Development, characterization and applications of magnetorheological fluid based "smart" materials on the macro-to-micro scale
Author(s)Deshmukh, Suraj Sharadchandra, 1978-
Massachusetts Institute of Technology. Dept. of Mechanical Engineering.
Gareth H. McKinley.
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Magnetorheological fluids belong to the class of field-responsive fluids that undergo large, reversible and fast changes in their rheological properties when acted upon by an external magnetic field. 'Smart' or controllable composite materials have been obtained by doping polymers, foams, fabrics etc. with these field-responsive fluids. The resulting composite materials have potential applications in numerous fields ranging from adaptive energy absorption, automotive crash protection to microfluidic valves, mixers and separation devices. A series of stable magnetorheological (MR) fluids have been systematically characterized under steady shearing, creep and large amplitude oscillatory shear (LAOS) flow conditions. A rheometer fixture for applying nearly uniform magnetic fields up to 0.4 T has been fabricated to measure both steady-state and transient changes in the fluid properties under applied fields. Stable MR fluids with a markedly improved dynamic response (yield stress as a function of magnetic field) compared to commercial fluids have been formulated by increasing the constituent particle size and by stabilizing the system against sedimentation. A new "soft-glassy rheology" model has been used to model the fluid response time and visco-elasto-plastic response under creep conditions and oscillatory loadings.(cont.) The experiments and model show that the evolution of chain structure and plastic collapse in these suspensions exhibits a universal scaling with the dimensionless stress s = [sigma]/[sigma]y. Structure evolution, pattern formation and dynamics of MR fluid flow in microchannel geometries has been analyzed using high-speed digital video microscopy. In order to elucidate the mechanisms that control MR structure formation, experiments have been performed while varying the magnetic field, particle size, channel geometry, concentration and fluid composition. Excellent qualitative agreement has been obtained with Brownian Dynamics simulations and useful scalings based on interplay of magnetostatic & viscous forces have been extracted to understand the field-dependent fluid response on the macro & micro scale. Novel MR elastomeric materials and microparticles have been synthesized by doping photo-curable or thermo-curable polymers with field-responsive fluids. A high-throughput micromolding technique for synthesis of controllable particles of anisotropic shapes and sizes has been developed. Flexible and permanent chain-like structures have also been synthesized using amidation chemistry. Potential microfluidic applications such as field-responsive valves, mixers and separation devices using these 'smart' materials have also been investigated.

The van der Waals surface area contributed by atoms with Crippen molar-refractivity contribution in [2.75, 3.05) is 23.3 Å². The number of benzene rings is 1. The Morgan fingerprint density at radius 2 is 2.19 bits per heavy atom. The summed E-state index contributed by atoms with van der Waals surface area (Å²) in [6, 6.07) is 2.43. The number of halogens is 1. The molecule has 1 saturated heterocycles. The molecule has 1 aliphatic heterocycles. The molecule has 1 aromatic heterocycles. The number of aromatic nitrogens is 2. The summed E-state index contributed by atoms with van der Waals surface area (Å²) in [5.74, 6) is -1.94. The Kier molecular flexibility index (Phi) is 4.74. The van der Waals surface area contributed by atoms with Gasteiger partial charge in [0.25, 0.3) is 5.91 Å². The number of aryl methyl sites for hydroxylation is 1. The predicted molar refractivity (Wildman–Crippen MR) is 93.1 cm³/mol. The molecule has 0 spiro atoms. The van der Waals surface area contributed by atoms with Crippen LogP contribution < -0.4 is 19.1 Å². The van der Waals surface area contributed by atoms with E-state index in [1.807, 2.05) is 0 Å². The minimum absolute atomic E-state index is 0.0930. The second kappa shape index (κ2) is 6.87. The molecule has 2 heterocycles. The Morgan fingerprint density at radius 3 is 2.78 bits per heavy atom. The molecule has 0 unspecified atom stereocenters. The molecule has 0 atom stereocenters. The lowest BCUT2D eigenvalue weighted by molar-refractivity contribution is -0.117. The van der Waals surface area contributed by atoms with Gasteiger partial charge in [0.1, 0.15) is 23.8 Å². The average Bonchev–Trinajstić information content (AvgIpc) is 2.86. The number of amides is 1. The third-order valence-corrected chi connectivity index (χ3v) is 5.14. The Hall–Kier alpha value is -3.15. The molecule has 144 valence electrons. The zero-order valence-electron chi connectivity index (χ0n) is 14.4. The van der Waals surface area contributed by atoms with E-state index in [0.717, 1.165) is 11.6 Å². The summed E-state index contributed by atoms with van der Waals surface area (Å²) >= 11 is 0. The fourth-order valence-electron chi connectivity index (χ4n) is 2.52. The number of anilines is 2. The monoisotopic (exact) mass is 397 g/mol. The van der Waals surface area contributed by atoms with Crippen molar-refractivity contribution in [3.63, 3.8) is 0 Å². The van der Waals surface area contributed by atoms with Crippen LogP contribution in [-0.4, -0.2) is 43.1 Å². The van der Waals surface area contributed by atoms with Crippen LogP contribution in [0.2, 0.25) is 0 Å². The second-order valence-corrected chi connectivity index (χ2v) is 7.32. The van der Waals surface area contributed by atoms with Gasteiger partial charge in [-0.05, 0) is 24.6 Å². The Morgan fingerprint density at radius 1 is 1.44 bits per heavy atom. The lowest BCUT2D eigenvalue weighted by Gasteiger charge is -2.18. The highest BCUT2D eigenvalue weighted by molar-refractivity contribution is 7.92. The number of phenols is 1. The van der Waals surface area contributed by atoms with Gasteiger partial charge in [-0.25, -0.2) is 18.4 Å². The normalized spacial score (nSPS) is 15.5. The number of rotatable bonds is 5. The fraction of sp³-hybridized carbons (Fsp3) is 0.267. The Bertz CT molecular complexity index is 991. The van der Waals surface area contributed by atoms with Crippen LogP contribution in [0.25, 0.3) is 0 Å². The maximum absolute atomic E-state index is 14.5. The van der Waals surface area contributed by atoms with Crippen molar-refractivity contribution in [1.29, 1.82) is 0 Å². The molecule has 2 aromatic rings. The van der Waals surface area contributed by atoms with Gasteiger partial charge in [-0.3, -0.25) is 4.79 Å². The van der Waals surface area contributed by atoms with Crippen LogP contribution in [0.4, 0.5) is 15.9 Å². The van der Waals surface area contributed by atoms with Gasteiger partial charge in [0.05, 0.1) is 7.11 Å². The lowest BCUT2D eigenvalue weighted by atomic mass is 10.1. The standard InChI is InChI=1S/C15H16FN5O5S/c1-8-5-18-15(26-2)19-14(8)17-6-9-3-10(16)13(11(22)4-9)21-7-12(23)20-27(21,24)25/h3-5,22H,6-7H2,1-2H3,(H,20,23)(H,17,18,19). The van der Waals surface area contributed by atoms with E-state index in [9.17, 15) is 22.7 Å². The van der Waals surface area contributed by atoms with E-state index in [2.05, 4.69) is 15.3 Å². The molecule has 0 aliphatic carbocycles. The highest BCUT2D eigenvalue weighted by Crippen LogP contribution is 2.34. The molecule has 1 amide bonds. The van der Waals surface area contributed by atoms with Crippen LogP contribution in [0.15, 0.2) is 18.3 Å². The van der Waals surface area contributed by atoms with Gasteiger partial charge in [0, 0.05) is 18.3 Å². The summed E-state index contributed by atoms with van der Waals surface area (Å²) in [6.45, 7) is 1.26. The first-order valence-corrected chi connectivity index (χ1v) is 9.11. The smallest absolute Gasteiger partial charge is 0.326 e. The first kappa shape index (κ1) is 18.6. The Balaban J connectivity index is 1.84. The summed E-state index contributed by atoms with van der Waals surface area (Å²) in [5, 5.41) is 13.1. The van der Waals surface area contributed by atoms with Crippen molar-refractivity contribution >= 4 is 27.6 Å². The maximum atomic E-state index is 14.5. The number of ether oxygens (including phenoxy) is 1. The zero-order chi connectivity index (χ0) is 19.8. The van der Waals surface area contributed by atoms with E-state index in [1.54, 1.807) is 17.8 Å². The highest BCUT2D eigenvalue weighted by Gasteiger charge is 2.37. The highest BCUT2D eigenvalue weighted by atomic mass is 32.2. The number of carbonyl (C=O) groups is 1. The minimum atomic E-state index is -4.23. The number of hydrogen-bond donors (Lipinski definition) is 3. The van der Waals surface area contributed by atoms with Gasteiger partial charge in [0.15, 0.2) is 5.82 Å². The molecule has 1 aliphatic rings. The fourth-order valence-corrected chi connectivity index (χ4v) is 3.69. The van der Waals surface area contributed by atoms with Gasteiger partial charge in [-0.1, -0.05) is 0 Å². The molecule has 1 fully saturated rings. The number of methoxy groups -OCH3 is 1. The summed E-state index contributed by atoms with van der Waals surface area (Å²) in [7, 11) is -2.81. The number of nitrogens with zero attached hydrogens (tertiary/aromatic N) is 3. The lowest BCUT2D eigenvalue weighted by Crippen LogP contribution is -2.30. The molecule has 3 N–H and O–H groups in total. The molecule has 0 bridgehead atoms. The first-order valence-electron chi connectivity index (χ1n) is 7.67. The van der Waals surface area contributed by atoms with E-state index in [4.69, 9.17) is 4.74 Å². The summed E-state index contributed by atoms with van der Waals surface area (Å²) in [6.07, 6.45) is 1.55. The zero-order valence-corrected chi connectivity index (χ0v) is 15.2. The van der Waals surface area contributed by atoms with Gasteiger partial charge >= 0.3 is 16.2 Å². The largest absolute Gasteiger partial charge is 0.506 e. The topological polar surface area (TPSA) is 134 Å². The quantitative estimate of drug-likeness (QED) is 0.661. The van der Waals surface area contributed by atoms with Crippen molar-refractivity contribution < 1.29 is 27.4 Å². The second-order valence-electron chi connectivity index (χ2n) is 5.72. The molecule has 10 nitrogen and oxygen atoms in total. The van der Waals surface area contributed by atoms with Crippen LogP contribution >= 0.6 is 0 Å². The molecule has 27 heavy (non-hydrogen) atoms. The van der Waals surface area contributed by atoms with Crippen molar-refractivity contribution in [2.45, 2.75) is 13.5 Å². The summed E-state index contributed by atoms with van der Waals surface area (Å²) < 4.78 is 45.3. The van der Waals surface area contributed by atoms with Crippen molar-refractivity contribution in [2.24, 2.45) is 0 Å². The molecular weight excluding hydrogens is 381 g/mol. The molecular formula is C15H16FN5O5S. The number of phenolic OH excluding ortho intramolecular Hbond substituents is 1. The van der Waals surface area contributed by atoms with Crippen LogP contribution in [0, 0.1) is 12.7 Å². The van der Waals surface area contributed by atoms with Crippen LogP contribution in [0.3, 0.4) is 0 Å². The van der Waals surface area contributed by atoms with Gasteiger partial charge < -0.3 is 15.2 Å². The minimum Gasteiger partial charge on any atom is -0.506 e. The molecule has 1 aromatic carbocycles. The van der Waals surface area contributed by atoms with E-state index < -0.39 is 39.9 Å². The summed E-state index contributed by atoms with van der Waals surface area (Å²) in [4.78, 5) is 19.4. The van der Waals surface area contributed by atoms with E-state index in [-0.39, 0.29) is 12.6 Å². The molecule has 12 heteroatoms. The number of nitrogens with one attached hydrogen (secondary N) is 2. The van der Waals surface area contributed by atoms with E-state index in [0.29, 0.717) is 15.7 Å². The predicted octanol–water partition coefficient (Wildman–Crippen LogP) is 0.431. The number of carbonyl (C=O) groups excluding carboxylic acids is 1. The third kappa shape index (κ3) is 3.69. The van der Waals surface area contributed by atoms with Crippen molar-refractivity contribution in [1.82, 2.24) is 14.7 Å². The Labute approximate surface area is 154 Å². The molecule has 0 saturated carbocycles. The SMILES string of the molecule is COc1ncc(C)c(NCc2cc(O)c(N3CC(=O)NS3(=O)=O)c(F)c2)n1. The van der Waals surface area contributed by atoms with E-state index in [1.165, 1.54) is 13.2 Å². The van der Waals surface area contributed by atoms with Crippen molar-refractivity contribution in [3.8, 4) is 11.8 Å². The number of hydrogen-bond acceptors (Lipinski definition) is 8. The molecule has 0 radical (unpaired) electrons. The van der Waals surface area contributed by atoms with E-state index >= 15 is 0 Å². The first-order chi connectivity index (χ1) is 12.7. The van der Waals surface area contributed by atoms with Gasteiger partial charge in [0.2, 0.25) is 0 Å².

Thesis (Ph. D.)--Massachusetts Institute of Technology, Dept. of Mechanical Engineering, February 2007.Includes bibliographical references (p. 193-208).
DepartmentMassachusetts Institute of Technology. Dept. of Mechanical Engineering.; Massachusetts Institute of Technology. Department of Mechanical Engineering
Massachusetts Institute of Technology